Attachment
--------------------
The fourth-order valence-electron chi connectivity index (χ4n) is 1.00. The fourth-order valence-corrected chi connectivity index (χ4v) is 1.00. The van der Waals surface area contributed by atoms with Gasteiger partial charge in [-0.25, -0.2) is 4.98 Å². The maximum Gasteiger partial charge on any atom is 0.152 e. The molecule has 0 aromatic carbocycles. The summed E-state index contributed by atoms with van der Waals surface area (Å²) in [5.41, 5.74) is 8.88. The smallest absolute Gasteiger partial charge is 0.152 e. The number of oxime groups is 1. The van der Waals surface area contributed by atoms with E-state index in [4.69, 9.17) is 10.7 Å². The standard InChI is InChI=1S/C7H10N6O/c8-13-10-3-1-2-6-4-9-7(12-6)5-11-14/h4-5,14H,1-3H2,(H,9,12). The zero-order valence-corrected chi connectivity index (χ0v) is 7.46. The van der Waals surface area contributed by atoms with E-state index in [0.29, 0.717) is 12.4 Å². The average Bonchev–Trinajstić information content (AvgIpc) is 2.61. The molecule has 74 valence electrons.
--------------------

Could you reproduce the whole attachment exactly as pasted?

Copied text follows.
The fourth-order valence-electron chi connectivity index (χ4n) is 1.00. The fourth-order valence-corrected chi connectivity index (χ4v) is 1.00. The van der Waals surface area contributed by atoms with Gasteiger partial charge in [-0.25, -0.2) is 4.98 Å². The maximum Gasteiger partial charge on any atom is 0.152 e. The molecule has 0 aromatic carbocycles. The summed E-state index contributed by atoms with van der Waals surface area (Å²) in [5.41, 5.74) is 8.88. The smallest absolute Gasteiger partial charge is 0.152 e. The number of oxime groups is 1. The van der Waals surface area contributed by atoms with E-state index in [4.69, 9.17) is 10.7 Å². The standard InChI is InChI=1S/C7H10N6O/c8-13-10-3-1-2-6-4-9-7(12-6)5-11-14/h4-5,14H,1-3H2,(H,9,12). The zero-order valence-corrected chi connectivity index (χ0v) is 7.46. The van der Waals surface area contributed by atoms with E-state index in [0.29, 0.717) is 12.4 Å². The average Bonchev–Trinajstić information content (AvgIpc) is 2.61. The molecule has 74 valence electrons.